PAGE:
The Pacific Alliance on Disability Self-Advocacy (PADSA) was a project run by the Autistic Self Advocacy Network from 2013 to 2016, funded as a Project of National Significance through the Administration on Intellectual and Developmental Disabilities. ASAN assisted self-advocacy groups in California, Oregon, Washington and Montana with technical assistance in achieving their goals. ASAN also organized an annual week-long self-advocacy training for these groups called the Pacific Leadership Academy. In addition, ASAN developed plain-language self advocacy resources and guides, which focused on teaching fundraising skills, building strong leadership, utilizing technology more, and improving communication skills. These resources can be accessed on the PADSA website.
Since January 2015, the Autistic Self Advocacy Network (ASAN) and the National Council on Independent Living (NCIL) have operated Real Talk: Conversations and resources about sexuality for young people with disabilities and sexual health providers. Supported by a grant from the HSC Foundation, Real Talk has provided the space for young people with disabilities to create tips and resources for sexual health providers and other professionals on how they can provide inclusive, culturally-appropriate, accessible education and resources to people with disabilities.
Real Talk began with a series of dialogues with young people with disabilities about their experiences with sexual health providers. These dialogues culminated in the creation of a guide for sexual and reproductive health providers about inclusion and accommodations when working with this people with all types of disabilities.
ASAN and NCIL also produced a Provider Toolkit with information about how to improve accessibility, access, and attitudes surrounding sexual health care for people with disabilties.
ASAN was a partner organization on the Autism NOW National Resource and Information Center, which was funded by a grant to The Arc via the U.S. Administration on Developmental Disabilities. The Autism NOW Center seeks to disseminate information and resources about autism to a wide range of people, including Autistic people, parents, and others interested in autism. The Center provides an information and referral call center, which can be reached at 1-855-828-8476. Activities of the Center reflect the principles of inclusion, integration, independence, and self-determination as set forth in the Developmental Disabilities Assistance and Bill of Rights Act of 2000.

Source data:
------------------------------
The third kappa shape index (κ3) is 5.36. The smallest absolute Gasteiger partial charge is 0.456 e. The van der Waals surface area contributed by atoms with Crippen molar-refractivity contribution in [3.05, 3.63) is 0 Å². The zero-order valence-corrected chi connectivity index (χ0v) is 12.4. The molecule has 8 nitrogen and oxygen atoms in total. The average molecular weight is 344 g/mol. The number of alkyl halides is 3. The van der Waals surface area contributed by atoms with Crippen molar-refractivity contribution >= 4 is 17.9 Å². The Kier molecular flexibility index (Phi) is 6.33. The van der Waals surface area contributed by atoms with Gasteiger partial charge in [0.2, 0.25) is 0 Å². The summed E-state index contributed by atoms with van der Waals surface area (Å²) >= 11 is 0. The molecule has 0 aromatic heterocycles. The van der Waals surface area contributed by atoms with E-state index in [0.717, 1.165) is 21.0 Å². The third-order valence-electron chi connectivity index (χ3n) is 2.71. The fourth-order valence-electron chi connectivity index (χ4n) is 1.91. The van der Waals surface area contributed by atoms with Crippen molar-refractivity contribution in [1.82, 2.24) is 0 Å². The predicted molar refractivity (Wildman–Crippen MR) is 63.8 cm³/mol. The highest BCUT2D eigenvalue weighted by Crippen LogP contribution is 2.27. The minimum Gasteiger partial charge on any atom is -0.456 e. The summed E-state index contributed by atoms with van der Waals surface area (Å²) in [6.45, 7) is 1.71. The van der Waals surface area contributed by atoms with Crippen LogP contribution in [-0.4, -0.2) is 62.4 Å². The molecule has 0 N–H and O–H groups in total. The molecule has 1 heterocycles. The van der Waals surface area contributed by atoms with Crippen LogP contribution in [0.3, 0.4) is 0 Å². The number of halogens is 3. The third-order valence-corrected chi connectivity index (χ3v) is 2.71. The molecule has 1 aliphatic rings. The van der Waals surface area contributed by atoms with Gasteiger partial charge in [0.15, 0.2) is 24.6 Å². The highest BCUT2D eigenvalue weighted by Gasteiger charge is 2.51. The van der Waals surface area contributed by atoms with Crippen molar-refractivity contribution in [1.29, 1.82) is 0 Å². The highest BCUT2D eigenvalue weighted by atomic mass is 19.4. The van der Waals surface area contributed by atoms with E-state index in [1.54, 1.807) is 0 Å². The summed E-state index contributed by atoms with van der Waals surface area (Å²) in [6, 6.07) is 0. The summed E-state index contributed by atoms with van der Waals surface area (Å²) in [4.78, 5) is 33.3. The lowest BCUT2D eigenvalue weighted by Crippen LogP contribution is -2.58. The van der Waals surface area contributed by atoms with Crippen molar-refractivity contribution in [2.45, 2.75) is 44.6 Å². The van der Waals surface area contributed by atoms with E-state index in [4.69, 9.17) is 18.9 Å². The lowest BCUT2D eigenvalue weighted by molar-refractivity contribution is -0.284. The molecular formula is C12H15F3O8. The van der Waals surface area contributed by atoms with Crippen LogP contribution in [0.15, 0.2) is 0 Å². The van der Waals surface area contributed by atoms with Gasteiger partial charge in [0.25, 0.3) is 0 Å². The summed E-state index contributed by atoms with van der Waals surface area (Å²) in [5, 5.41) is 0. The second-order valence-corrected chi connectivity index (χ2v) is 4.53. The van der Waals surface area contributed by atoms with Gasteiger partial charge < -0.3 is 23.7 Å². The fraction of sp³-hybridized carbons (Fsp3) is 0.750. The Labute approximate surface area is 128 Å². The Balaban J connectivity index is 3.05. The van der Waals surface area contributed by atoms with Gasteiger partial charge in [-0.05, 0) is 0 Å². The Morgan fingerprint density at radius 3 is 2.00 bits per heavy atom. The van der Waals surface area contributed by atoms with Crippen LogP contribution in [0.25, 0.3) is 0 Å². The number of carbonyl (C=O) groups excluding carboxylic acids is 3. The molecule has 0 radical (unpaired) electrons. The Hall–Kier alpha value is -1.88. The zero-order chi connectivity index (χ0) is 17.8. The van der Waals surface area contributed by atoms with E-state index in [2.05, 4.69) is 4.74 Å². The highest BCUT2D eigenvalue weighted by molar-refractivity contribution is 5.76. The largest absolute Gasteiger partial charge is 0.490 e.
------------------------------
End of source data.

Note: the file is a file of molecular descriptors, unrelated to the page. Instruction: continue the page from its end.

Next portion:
Services provided by ASAN included directing and managing special projects, including social media exchanges, and providing liaison with the Center’s Advisory Committee. ASAN took the lead in developing the Center’s Core Values statement. ASAN chapters in five regions of the country worked to create focus groups on ethics and values of the Autistic, autism, and developmental disability communities. ASAN developed an online survey on ethics and values. The results of the focus groups, survey, and other input formed the basis for a final report and Statement of Core Values.
ASAN worked with Autism NOW staff to develop self-advocacy tools addressing issues such as college, relationships, employment, autistic identity, and access services and supports. ASAN’s outreach and dissemination activities on behalf of the Center included participation in regional summits, webinars, and resource sharing. The Center presented two webinars per week, covering a variety of topics relating to autism and other developmental disabilities.
Loud Hands: Autistic People, Speaking is a collection of essays written by and for Autistic people. Spanning from the dawn of the Neurodiversity movement to the blog posts of today, Loud Hands: Autistic People, Speaking catalogues the experiences and ethos of the Autistic community and preserves both diverse personal experiences and the community’s foundational documents together side by side.
Questions addressed by the contributors include: what does autism mean to you; why does Autistic culture matter; what do you wish you had known growing up Autistic; how can the Autistic community cultivate resilience; what does “loud hands” mean to you; and how do you have loud hands? The anthology is the first of a projected series featuring contributions from Autistic writers stressing the preservation and celebration of Autistic culture and resilience.